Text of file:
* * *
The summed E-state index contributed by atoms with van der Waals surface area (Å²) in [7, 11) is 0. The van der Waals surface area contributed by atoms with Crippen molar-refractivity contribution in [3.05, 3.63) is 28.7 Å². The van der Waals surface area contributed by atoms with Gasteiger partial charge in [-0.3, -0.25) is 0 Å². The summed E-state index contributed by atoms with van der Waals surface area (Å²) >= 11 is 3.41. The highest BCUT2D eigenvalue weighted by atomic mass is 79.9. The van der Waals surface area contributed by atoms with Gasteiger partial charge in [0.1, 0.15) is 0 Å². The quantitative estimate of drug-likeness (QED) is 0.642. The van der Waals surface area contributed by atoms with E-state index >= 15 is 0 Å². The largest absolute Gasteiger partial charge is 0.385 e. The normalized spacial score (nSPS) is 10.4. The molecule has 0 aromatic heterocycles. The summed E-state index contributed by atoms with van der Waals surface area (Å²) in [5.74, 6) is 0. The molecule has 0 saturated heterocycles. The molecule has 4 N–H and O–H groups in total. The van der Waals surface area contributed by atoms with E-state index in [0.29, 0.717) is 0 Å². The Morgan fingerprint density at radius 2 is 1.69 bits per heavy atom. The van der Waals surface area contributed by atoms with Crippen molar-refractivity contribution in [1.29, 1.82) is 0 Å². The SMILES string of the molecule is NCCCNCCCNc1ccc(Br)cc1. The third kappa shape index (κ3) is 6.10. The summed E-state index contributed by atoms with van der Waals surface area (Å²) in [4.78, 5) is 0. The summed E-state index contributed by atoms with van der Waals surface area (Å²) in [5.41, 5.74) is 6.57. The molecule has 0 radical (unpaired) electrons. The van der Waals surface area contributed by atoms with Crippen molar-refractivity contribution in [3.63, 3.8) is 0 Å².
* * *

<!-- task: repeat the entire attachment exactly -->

The summed E-state index contributed by atoms with van der Waals surface area (Å²) in [7, 11) is 0. The van der Waals surface area contributed by atoms with Crippen molar-refractivity contribution in [3.05, 3.63) is 28.7 Å². The van der Waals surface area contributed by atoms with Gasteiger partial charge in [-0.3, -0.25) is 0 Å². The summed E-state index contributed by atoms with van der Waals surface area (Å²) >= 11 is 3.41. The highest BCUT2D eigenvalue weighted by atomic mass is 79.9. The van der Waals surface area contributed by atoms with Gasteiger partial charge in [0.1, 0.15) is 0 Å². The quantitative estimate of drug-likeness (QED) is 0.642. The van der Waals surface area contributed by atoms with E-state index >= 15 is 0 Å². The largest absolute Gasteiger partial charge is 0.385 e. The normalized spacial score (nSPS) is 10.4. The molecule has 0 aromatic heterocycles. The summed E-state index contributed by atoms with van der Waals surface area (Å²) in [5.74, 6) is 0. The molecule has 0 saturated heterocycles. The molecule has 4 N–H and O–H groups in total. The van der Waals surface area contributed by atoms with E-state index in [0.29, 0.717) is 0 Å². The Morgan fingerprint density at radius 2 is 1.69 bits per heavy atom. The van der Waals surface area contributed by atoms with Crippen molar-refractivity contribution in [1.29, 1.82) is 0 Å². The SMILES string of the molecule is NCCCNCCCNc1ccc(Br)cc1. The third kappa shape index (κ3) is 6.10. The summed E-state index contributed by atoms with van der Waals surface area (Å²) in [4.78, 5) is 0. The summed E-state index contributed by atoms with van der Waals surface area (Å²) in [5.41, 5.74) is 6.57. The molecule has 0 radical (unpaired) electrons. The van der Waals surface area contributed by atoms with Crippen molar-refractivity contribution in [3.63, 3.8) is 0 Å².